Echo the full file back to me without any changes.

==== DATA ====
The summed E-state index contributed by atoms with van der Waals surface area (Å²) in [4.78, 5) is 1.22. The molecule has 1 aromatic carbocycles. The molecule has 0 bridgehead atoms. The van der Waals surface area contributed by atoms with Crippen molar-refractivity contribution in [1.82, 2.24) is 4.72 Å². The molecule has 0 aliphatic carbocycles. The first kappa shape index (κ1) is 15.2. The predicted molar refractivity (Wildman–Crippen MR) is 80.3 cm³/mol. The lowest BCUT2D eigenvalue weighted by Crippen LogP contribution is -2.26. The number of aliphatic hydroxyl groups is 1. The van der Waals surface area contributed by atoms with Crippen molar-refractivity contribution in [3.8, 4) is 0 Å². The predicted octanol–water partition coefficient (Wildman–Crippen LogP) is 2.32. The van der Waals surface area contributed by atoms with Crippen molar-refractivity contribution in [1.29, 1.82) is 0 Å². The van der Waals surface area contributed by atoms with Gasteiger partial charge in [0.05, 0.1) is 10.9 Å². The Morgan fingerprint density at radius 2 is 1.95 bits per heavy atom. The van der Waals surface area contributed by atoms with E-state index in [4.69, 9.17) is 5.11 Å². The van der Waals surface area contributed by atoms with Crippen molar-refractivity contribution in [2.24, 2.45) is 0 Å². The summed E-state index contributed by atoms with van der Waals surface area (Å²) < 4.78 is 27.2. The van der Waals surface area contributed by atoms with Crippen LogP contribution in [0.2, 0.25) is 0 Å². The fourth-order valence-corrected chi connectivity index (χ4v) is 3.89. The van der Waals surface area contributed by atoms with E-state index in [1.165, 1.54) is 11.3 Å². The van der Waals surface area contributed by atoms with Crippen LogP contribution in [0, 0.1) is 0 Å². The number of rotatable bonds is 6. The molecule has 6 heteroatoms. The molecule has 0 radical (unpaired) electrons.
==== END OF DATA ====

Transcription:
The summed E-state index contributed by atoms with van der Waals surface area (Å²) in [4.78, 5) is 1.22. The molecule has 1 aromatic carbocycles. The molecule has 0 bridgehead atoms. The van der Waals surface area contributed by atoms with Crippen molar-refractivity contribution in [1.82, 2.24) is 4.72 Å². The molecule has 0 aliphatic carbocycles. The first kappa shape index (κ1) is 15.2. The predicted molar refractivity (Wildman–Crippen MR) is 80.3 cm³/mol. The lowest BCUT2D eigenvalue weighted by Crippen LogP contribution is -2.26. The number of aliphatic hydroxyl groups is 1. The van der Waals surface area contributed by atoms with Crippen molar-refractivity contribution in [3.8, 4) is 0 Å². The predicted octanol–water partition coefficient (Wildman–Crippen LogP) is 2.32. The van der Waals surface area contributed by atoms with Crippen molar-refractivity contribution in [1.29, 1.82) is 0 Å². The van der Waals surface area contributed by atoms with Gasteiger partial charge in [0.05, 0.1) is 10.9 Å². The Morgan fingerprint density at radius 2 is 1.95 bits per heavy atom. The van der Waals surface area contributed by atoms with E-state index in [4.69, 9.17) is 5.11 Å². The van der Waals surface area contributed by atoms with Crippen molar-refractivity contribution in [2.24, 2.45) is 0 Å². The summed E-state index contributed by atoms with van der Waals surface area (Å²) < 4.78 is 27.2. The van der Waals surface area contributed by atoms with Crippen LogP contribution in [0.2, 0.25) is 0 Å². The fourth-order valence-corrected chi connectivity index (χ4v) is 3.89. The van der Waals surface area contributed by atoms with E-state index in [1.165, 1.54) is 11.3 Å². The van der Waals surface area contributed by atoms with Crippen LogP contribution in [0, 0.1) is 0 Å². The number of rotatable bonds is 6. The molecule has 6 heteroatoms. The molecule has 0 radical (unpaired) electrons.